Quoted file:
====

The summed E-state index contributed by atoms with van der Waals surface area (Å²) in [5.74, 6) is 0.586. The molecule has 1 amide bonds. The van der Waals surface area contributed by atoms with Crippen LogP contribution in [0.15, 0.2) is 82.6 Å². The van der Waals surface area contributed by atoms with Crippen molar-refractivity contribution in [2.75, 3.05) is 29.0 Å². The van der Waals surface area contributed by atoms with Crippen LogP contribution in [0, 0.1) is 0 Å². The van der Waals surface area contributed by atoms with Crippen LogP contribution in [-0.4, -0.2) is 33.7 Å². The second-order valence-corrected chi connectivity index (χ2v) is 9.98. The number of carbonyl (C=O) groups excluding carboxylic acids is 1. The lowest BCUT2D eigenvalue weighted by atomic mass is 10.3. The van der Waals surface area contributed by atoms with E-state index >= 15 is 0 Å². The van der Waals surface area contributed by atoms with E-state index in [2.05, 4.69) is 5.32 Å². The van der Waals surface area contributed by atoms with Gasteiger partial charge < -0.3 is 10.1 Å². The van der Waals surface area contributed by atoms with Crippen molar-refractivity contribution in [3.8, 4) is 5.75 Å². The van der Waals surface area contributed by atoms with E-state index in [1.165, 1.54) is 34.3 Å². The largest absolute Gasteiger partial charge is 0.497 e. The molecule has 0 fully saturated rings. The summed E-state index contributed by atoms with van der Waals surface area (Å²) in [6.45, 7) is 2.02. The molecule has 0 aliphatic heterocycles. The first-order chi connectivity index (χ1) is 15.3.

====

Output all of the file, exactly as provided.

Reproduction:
The summed E-state index contributed by atoms with van der Waals surface area (Å²) in [5.74, 6) is 0.586. The molecule has 1 amide bonds. The van der Waals surface area contributed by atoms with Crippen LogP contribution in [0.15, 0.2) is 82.6 Å². The van der Waals surface area contributed by atoms with Crippen molar-refractivity contribution in [2.75, 3.05) is 29.0 Å². The van der Waals surface area contributed by atoms with Crippen LogP contribution in [0, 0.1) is 0 Å². The van der Waals surface area contributed by atoms with Crippen LogP contribution in [-0.4, -0.2) is 33.7 Å². The second-order valence-corrected chi connectivity index (χ2v) is 9.98. The number of carbonyl (C=O) groups excluding carboxylic acids is 1. The lowest BCUT2D eigenvalue weighted by atomic mass is 10.3. The van der Waals surface area contributed by atoms with E-state index >= 15 is 0 Å². The van der Waals surface area contributed by atoms with E-state index in [2.05, 4.69) is 5.32 Å². The van der Waals surface area contributed by atoms with Gasteiger partial charge < -0.3 is 10.1 Å². The van der Waals surface area contributed by atoms with Crippen molar-refractivity contribution in [3.8, 4) is 5.75 Å². The van der Waals surface area contributed by atoms with E-state index in [1.165, 1.54) is 34.3 Å². The largest absolute Gasteiger partial charge is 0.497 e. The molecule has 0 fully saturated rings. The summed E-state index contributed by atoms with van der Waals surface area (Å²) in [6.45, 7) is 2.02. The molecule has 0 aliphatic heterocycles. The first-order chi connectivity index (χ1) is 15.3.